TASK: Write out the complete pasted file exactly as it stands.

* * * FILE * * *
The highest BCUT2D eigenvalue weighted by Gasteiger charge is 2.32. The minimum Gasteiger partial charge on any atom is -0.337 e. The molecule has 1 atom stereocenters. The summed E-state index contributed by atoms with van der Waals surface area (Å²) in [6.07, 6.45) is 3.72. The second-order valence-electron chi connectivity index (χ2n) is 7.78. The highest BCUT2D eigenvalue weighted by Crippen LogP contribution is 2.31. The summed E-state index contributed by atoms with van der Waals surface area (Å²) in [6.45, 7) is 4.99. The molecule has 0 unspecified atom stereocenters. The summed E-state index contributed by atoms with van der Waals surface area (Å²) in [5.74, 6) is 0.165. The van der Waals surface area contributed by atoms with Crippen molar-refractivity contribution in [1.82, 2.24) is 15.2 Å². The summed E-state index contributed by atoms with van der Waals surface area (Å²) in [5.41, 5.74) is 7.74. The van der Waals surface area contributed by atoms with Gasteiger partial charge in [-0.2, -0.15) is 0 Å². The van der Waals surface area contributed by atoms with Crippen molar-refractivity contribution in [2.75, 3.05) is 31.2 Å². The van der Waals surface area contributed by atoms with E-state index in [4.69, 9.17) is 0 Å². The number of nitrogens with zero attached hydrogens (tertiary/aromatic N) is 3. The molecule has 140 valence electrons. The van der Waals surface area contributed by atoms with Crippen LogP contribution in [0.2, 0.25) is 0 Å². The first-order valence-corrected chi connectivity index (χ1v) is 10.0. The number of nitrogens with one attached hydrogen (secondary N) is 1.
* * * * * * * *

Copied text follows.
The highest BCUT2D eigenvalue weighted by Gasteiger charge is 2.32. The minimum Gasteiger partial charge on any atom is -0.337 e. The molecule has 1 atom stereocenters. The summed E-state index contributed by atoms with van der Waals surface area (Å²) in [6.07, 6.45) is 3.72. The second-order valence-electron chi connectivity index (χ2n) is 7.78. The highest BCUT2D eigenvalue weighted by Crippen LogP contribution is 2.31. The summed E-state index contributed by atoms with van der Waals surface area (Å²) in [6.45, 7) is 4.99. The molecule has 0 unspecified atom stereocenters. The summed E-state index contributed by atoms with van der Waals surface area (Å²) in [5.74, 6) is 0.165. The van der Waals surface area contributed by atoms with Crippen molar-refractivity contribution in [1.82, 2.24) is 15.2 Å². The summed E-state index contributed by atoms with van der Waals surface area (Å²) in [5.41, 5.74) is 7.74. The van der Waals surface area contributed by atoms with Gasteiger partial charge in [-0.2, -0.15) is 0 Å². The van der Waals surface area contributed by atoms with Crippen molar-refractivity contribution in [2.75, 3.05) is 31.2 Å². The van der Waals surface area contributed by atoms with E-state index in [4.69, 9.17) is 0 Å². The number of nitrogens with zero attached hydrogens (tertiary/aromatic N) is 3. The molecule has 140 valence electrons. The van der Waals surface area contributed by atoms with Crippen LogP contribution in [0.2, 0.25) is 0 Å². The first-order valence-corrected chi connectivity index (χ1v) is 10.0. The number of nitrogens with one attached hydrogen (secondary N) is 1.